Reggie leafed through the stack, doing his best to look nonchalant when it was all he could do to keep his hands from shaking at seeing so many of his sharpest posts printed up. Or his voice from quavering, when he knew he could delay answering no longer. "I don't see how any of this nonsense merits a disciplinary hearing. Nothing was done on NASA time or bandwidth, and my name isn't on any of it."

MacAllister gave him a curt nod. "Then you admit to having posted these comments in multiple public forums and blogs. Although you did have the sense to use a pseudonymous screen name, you do realize that once you referred to being an astronaut, your posts reflect upon NASA." He looked directly into Reggie's eyes. "Particularly when Congress is looking into it."

"Congress?" The word came out in a throaty rasp.

Grimwald pointed a pen straight at Reggie. God, she looks just like Mrs. Farnsworth in eighth grade math back in Salem. "Yes, Congress. I'm happy to see something's finally beaten past that Shepard insouciance of yours, because NASA so does not need Congress thinking we've got a bunch of out-of-control astronauts. Political speech does have political repercussions, Captain Waite."

McAllister continued, "Normally we'd ground an astronaut who created such a public scandal. At least for a year, and after your 'carpet-bombing run,' I'd be inclined to make it permanent. Maybe even termination with prejudice. Strip you of all your pilot certifications so you can't pick up with one of the private launch companies."

Reggie choked down a gulp. If he were drummed out of NASA, it would kill his Navy career too. He was still a good enough poker and Magic player that he could scratch together a living on the professional gaming circuit, or he could give windsurfing lessons, so he wouldn't starve. But for a man who'd made a career flying high-performance aircraft and spacecraft, it wouldn't be much of a life.

McAllister was nodding. "On the other hand, it might be best not to leave you here on Earth where you can drum up sympathizers. The new port facility on Farside needs a commandant, and given its name, it would be nice to have a Shepard clone in that position."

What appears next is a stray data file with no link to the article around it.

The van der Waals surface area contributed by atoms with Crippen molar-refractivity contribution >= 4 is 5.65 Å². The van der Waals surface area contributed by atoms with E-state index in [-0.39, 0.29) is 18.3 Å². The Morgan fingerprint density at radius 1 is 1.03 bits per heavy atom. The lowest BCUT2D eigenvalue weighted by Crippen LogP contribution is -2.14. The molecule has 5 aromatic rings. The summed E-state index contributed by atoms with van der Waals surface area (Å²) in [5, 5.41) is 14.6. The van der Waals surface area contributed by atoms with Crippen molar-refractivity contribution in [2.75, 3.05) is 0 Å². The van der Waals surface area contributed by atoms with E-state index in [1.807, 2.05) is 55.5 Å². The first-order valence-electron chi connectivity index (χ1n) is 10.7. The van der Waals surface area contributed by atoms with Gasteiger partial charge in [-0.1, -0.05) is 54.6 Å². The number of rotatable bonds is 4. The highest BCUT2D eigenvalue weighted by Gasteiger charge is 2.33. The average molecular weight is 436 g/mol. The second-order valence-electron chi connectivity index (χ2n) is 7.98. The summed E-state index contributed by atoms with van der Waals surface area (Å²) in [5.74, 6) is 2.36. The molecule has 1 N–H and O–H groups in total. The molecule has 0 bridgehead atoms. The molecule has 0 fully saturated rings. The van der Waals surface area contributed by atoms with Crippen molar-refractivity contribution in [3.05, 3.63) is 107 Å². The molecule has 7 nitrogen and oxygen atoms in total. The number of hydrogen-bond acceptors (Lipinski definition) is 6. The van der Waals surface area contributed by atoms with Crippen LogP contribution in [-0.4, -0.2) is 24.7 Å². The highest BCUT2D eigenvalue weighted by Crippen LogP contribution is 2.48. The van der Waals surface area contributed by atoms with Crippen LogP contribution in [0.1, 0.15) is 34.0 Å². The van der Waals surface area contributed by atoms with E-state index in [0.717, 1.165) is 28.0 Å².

Talk about a choice in which one option was rotten and the other was no choice at all. At least as a spaceport commandant he'd have to maintain certifications, so he'd have opportunities to fly landers. "I'll go to Farside."

*

Reggie suppressed his urge to fidget, to check his watch. Was it his imagination, or was the main airlock into Shepardsport particularly slow to mate with the crawler's and cycle?

It had been a long and miserable trip here. There'd been the training for his new job, which felt longer because of the air of disgrace that clung to him. What up-and-coming astronaut wanted to be seen associating with someone who'd attracted the big boss's wrath? Then the painful ride as a passenger aboard Kitty Hawk. Reggie had barely been able to look at the orbiter's sleek form atop the shuttle stack as he crossed the gantry to board. Only a year earlier he'd commanded its shakedown flight as the first third-generation shuttle, and now it'd be the last he'd ever ride.

Boarding the lunar ferry and leaving Freedom Station for the Moon had been little better, for he kept fighting the urge to cast a longing look back at Earth. Better to reread the orders he carried and pretend they represented a promotion. At least by the time he arrived at Luna Station and boarded the lander, he'd reconciled himself to life looking at a lunar sky without the familiar blue marble of the homeworld.

Beside him, Steffi was fighting her own nerves. He recalled how he'd been sitting with her in her cubicle, struggling to find a way to break up that would let her down easy, when her boss had arrived to take her to her own Unpleasant Meeting. Apparently somebody in the NASA hierarchy felt she'd been too blatant in drumming up support for him while he was aboard the Antares and unable to carry on his own fight, so McAllister had offered her a similar choice to his. She could accept dismissal with prejudice, or exile as Shepardsport's new IT chief. She'd made a crack about liking both kinds of music, country and western, and told McAllister she was standing by her man. She and Reggie had formalized their relationship shortly afterward

At last the airlock's inner door opened and they could step out onto the entrance antechamber of their new home. He looked around at the gray lunarcrete walls, at the people watching him. How to strike the right note that would make it plain he was not coming here as a powerless exile, but their new commandant?

History and irony, that was the ticket. "What was it Alan Shepard said when he finally set foot on the moon? Ah, yes, 'It's been a long way but--we're here.'"
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Leigh Kimmel is a writer, artist and bookseller living in Indianapolis, Indiana.